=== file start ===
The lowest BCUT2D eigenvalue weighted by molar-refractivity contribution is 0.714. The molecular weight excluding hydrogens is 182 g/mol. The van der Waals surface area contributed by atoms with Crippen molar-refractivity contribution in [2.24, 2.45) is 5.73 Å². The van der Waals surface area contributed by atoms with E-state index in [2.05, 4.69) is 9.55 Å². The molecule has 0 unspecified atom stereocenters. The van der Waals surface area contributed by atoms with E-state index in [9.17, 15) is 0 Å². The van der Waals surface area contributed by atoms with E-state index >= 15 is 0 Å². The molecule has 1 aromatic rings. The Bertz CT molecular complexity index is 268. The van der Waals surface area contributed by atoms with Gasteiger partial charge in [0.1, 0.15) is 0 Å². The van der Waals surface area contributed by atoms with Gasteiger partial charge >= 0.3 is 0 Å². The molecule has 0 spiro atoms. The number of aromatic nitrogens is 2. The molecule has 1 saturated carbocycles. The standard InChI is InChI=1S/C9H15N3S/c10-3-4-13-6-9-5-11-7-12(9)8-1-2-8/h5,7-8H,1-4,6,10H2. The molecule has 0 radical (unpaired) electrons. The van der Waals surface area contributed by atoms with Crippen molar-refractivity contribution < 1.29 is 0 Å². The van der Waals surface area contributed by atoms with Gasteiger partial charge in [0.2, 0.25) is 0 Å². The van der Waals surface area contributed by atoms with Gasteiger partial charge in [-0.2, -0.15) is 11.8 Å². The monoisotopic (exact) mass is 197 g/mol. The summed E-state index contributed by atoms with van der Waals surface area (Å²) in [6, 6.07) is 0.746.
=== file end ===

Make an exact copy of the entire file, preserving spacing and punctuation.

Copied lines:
The lowest BCUT2D eigenvalue weighted by molar-refractivity contribution is 0.714. The molecular weight excluding hydrogens is 182 g/mol. The van der Waals surface area contributed by atoms with Crippen molar-refractivity contribution in [2.24, 2.45) is 5.73 Å². The van der Waals surface area contributed by atoms with E-state index in [2.05, 4.69) is 9.55 Å². The molecule has 0 unspecified atom stereocenters. The van der Waals surface area contributed by atoms with E-state index in [9.17, 15) is 0 Å². The van der Waals surface area contributed by atoms with E-state index >= 15 is 0 Å². The molecule has 1 aromatic rings. The Bertz CT molecular complexity index is 268. The van der Waals surface area contributed by atoms with Gasteiger partial charge in [0.1, 0.15) is 0 Å². The van der Waals surface area contributed by atoms with Gasteiger partial charge >= 0.3 is 0 Å². The molecule has 0 spiro atoms. The number of aromatic nitrogens is 2. The molecule has 1 saturated carbocycles. The standard InChI is InChI=1S/C9H15N3S/c10-3-4-13-6-9-5-11-7-12(9)8-1-2-8/h5,7-8H,1-4,6,10H2. The molecule has 0 radical (unpaired) electrons. The van der Waals surface area contributed by atoms with Crippen molar-refractivity contribution < 1.29 is 0 Å². The van der Waals surface area contributed by atoms with Gasteiger partial charge in [0.2, 0.25) is 0 Å². The van der Waals surface area contributed by atoms with Gasteiger partial charge in [-0.2, -0.15) is 11.8 Å². The monoisotopic (exact) mass is 197 g/mol. The summed E-state index contributed by atoms with van der Waals surface area (Å²) in [6, 6.07) is 0.746.